they’re flaky -> they’re not as bad as they used to be! Could be your app isn’t designed for testabilty? Could be your test design is poor?
they cause lots of work when small changes in your app -> that happens in development work too! Also, happens more if you design them badly.

She then went on to give some excellent advice about how to design your UI tests. It was mostly about layering your test code in different levels of abstraction, and getting a good collaboration going between developers and testing specialists.

Conferences are about meeting people and the organizers of this conference had very deliberately scheduled sessions to encourage this. We had a ‘speed dating’ session where you talk to about 8 random people for five minutes each. We had a ‘lean coffee’ session, where all the speakers were each asked to facilitate a discussion table. I thought this worked particularly well as a way to find people with similar interests, and get them to talk about their experiences. The hands-on workshops were all at the same time, so you had to go to one and not just attend talks all the time. There was also an open space scheduled when it would not clash with any other kinds of sessions. I thought all this together made for a pretty welcoming conference where you were bound to get to know new people.

Overall I had a really good time at this conference and I’d recommend it to both testers and developers with a strong quality focus.

I’ve been favouring an Approval Testing approach for many years now, since I find it pretty useful in many situations, particularly for acceptance tests. Not many people I meet know the term though, and even fewer know how to use the technique. Recently I’ve put together some small exercises – code katas – to help people to learn about it. I’ll be going through them at a couple of upcoming conference workshops, but for all you people who won’t be there in person, I’m publishing them on github as well.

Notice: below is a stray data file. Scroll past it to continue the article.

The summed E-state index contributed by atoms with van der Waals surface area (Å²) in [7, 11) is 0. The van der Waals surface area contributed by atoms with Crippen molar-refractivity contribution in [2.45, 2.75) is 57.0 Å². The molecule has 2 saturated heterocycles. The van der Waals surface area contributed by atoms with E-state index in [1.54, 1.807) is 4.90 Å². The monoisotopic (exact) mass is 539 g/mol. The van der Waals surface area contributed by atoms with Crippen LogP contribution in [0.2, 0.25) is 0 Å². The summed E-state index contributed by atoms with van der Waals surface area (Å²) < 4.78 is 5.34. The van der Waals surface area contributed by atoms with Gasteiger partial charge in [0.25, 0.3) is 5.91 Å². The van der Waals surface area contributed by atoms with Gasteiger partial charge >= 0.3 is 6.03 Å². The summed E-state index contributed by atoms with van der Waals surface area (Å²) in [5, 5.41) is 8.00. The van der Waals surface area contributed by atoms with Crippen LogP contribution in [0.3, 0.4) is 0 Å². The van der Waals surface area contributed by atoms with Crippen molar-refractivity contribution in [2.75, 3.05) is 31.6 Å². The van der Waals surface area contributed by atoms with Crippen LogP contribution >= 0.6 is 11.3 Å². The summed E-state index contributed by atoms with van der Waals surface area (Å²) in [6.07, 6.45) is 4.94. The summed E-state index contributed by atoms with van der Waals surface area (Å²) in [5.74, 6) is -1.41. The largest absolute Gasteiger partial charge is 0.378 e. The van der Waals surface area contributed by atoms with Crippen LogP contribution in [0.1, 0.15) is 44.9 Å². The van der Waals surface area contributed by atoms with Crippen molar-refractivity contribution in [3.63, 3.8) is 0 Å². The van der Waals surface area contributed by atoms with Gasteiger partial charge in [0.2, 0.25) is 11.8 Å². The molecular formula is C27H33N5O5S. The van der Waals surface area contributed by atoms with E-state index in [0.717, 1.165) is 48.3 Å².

I’ve got three katas set up now, Minesweeper, Yatzy and GildedRose. If you’ve done any of these katas before, you’ll probably have been using ordinary unit testing techniques. Hopefully by doing them again, with Approval Testing, you’ll learn a little about what’s different about this technique, and how it could be useful.

Before you can do the katas, you’ll need to install an approval testing tool. I’m one of the developers of TextTest, so that’s the tool I’ve set up right now. Below are some useful commands for a debian/ubuntu machine for installing it.

I’m still developing these exercises, and would like feedback about what you think of them. For example I have Python versions for all three, but only one has a Java version as yet. Do people want more translations? Do let me know how you get on, and what you think!

Installation instructions

You will need to have Python 2, and TextTest. (Unfortunately TextTest uses a GUI library that doesn’t support Python 3). For example:

$ sudo apt-get install python-pip
$ sudo pip install texttest

For more detailed instructions, and for other platforms see the texttest installation docs. For more general documentation, see the texttest website.

You need to have an editor and a diff tool configured for texttest to use. I recommend sublime text and meld. Install them like this:

$ sudo add-apt-repository ppa:webupd8team/sublime-text-3
$ sudo apt-get update
$ sudo apt-get install sublime-text-installer
$ sudo apt-get install meld

Then you need to configure texttest to use them:

$ cd
$ mkdir .texttest
$ touch .texttest/config
$ subl .texttest/config

Enter the following in that file, and save:

[view_program]
default:subl
[end]
[diff_program]
default:meld
[end]

For convenience, I also like to create an alias ‘tt’ for starting TextTest for these exercises. Change directory to one of the exercise repositories, then a ‘tt’ command should start the TextTest GUI and show the tests for that exercise. Define such an alias like this:

alias tt='texttest -d python -c .'